Not only are the bills of lading business records, but Fletcher's declaration addresses the necessary elements to establish the hearsay exception.   As the district court explained, “Fletcher, as a Manager in Documentation at Sea-Land, has sufficient knowledge to testify that the exhibits did in fact contain the true and correct terms and conditions of Sea-Land's bills of lading.”   Thus, she was a “qualified witness” within the meaning of Rule 803(6).   See Miller, 771 F.2d at 1237 (holding that the foundational facts for the hearsay exception “must be proved through the testimony of the custodian of the records or other qualified witness, though not necessarily the declarant”).   In her declaration, Fletcher explains in detail Sea-Land's regular business procedures regarding the use of express sea waybills of lading, thus establishing that the exhibits satisfy both elements of the business records test.

3. Dean Myring's Declaration10

 Lozen argues that the district court abused its discretion by refusing to admit Dean Myring's declaration.   Although the district court's reason for excluding the declaration was inapposite, Lozen suffered no prejudice from the court's ruling.

 Lozen correctly notes that the statements in Myring's declaration supplemented, and did not directly contradict, his deposition statements.11  Accordingly, the district court erred in excluding the declaration on the ground that it contradicted Myring's deposition testimony.   See Doe v. Cutter Biological, Inc., 971 F.2d 375, 386 (9th Cir.1992) (holding that, where a witness' affidavit and deposition testimony were not in direct conflict, the district court erred in excluding the affidavit).   However, Lozen was not prejudiced by the exclusion of the declaration.   Nothing in it gives rise to a genuine issue of material fact.

Myring does not claim in his declaration that he was unfamiliar with the terms printed on Sea-Land's bills of lading.   To the contrary, he reaffirms that he had read those terms before entering into the contract at issue here.   Similarly, Myring does not repudiate his concessions that no carrier guarantees delivery times and that Sea-Land could not be held responsible for a week's delay.   Nor does the declaration bring to light any fact tending to support Lozen's claim that the parties entered into a special oral contract in which Sea-Land agreed to deliver the grapes to New Jersey by a certain date.   Accordingly, the admission of Myring's declaration could not have given rise to a genuine issue of material fact and, therefore, Lozen was not prejudiced by its exclusion.

4. Exhibit 4:  Sea-Land's E-mail

 Finally, Lozen contends that the district court improperly excluded Exhibit 4, an internal company e-mail authored by one Sea-Land employee and forwarded to Lozen by a second Sea-Land employee.   The district court excluded this evidence on the ground that Lozen “makes no argument, nor does it present any evidence indicating the identity or job title of [the] employee” who authored the forwarded e-mail.   Lozen argues that the e-mail is admissible and is not hearsay because it is an admission by a party opponent.   Fed.R.Evid. 801(d)(2)(D).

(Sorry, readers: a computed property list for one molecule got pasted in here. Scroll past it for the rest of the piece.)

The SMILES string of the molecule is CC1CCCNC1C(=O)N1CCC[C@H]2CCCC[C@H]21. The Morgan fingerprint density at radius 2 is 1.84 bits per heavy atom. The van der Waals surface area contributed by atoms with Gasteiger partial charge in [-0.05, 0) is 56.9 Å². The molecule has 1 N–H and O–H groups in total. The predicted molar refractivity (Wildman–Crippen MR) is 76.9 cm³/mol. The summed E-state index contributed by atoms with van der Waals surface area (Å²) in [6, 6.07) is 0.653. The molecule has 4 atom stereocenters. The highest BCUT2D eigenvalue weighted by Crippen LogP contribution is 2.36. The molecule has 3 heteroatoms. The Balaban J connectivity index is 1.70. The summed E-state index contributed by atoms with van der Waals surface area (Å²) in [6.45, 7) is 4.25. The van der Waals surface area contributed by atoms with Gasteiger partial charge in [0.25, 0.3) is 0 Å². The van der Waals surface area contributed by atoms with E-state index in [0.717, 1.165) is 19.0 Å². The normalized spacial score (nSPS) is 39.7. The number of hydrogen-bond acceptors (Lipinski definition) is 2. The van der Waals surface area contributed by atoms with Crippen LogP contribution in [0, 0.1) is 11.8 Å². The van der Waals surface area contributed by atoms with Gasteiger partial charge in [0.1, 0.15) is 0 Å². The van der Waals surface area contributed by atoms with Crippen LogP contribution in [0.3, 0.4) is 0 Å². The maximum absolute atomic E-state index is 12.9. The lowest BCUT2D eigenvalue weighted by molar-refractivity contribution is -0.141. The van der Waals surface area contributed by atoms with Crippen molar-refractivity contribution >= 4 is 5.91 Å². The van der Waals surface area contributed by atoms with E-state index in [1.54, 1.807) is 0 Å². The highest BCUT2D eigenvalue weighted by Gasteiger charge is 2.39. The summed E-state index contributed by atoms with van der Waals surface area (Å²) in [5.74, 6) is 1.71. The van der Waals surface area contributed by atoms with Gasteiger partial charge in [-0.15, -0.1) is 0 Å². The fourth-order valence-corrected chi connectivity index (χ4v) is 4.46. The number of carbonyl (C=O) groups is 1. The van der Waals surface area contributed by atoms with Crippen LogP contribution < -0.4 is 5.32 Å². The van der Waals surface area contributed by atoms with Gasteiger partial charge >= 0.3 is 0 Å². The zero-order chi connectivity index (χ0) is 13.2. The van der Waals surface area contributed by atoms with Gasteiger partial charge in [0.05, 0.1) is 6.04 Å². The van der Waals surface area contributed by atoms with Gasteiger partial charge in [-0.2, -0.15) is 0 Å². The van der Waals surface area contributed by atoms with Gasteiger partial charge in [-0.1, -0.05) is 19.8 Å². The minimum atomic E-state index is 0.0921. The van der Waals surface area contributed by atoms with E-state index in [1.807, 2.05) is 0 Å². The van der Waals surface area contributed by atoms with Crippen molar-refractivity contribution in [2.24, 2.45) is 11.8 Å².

Federal Rule of Evidence 801(d)(2)(D) provides that a statement is not hearsay if it is offered against a party and is “a statement by the party's agent or servant concerning a matter within the scope of the agency or employment, made during the existence of the relationship.”   This rule “requires the proffering party to lay a foundation to show that an otherwise excludable statement relates to a matter within the scope of the agent's employment.”  Harris v. Itzhaki, 183 F.3d 1043, 1054 (9th Cir.1999) (citing Breneman v. Kennecott Corp., 799 F.2d 470, 473 (9th Cir.1986));  see also United States v. Chang, 207 F.3d 1169, 1176 (9th Cir.) (explaining that a party proffering evidence pursuant to Rule 801(d)(2)(D) bears the burden of establishing an adequate foundation), cert. denied, 531 U.S. 860, 121 S.Ct. 148, 148 L.Ed.2d 98 (2000).   When a court is evaluating whether such a foundation has been established, “[t]he contents of the statement shall be considered but are not alone sufficient to establish ․ the agency or employment relationship and scope thereof.”  Fed.R.Evid. 801(d)(2).

Exhibit 4 is an admission by a party opponent.   The original e-mail, an internal company memorandum, closes with an electronic “signature” attesting that the message was authored by “Mike Jacques,” Sea-Land's “Rail Reefer Services Coordinator” at the time the e-mail was written.   Jacques is listed as one of Sea-Land's employees in Exhibit 9, a letter from Sea-Land to Lozen that the district court did admit into evidence.   The original e-mail also appears to concern a matter within the scope of Jacques' employment.

[8] More importantly, however, Jacques' original e-mail was forwarded to Lozen by Laurie Martinez, a second Sea-Land employee.   She copied the entire body of Jacques' internal memorandum into her e-mail and prefaced it with the statement, “Yikes, Pls note the rail screwed us up․” Martinez thereby incorporated and adopted the contents of Jacques' original message, because her remark “manifested an adoption or belief in [the] truth” of the information contained in the original e-mail.  Fed.R.Evid. 801(d)(2)(B)(providing that adoptive admissions by a party are not hearsay);  see also 5 Jack B. Weinstein & Margaret A. Berger, Weinstein's Federal Evidence § 801.31[3][b], at 801 56(Joseph M. Laughlin ed., 2d ed.   2002) (“A party may adopt a written statement if the party uses the statement or takes action in compliance [with] the statement.”);   cf.  Alvord-Polk, Inc. v. F. Schumacher & Co., 37 F.3d 996, 1005 n. 6 (3d Cir.1994) (holding that statements of company president, which were reprinted in company publications, were not hearsay but were instead admissible as adoptive admissions). Further, there is evidence in the record that Martinez was one of Sea-Land's employees at the time her message was written and that the contents of the e-mail were within the scope of her employment.   Her admission (including the incorporated portion) therefore conforms to the requirements of Rule 801(d)(2)(D).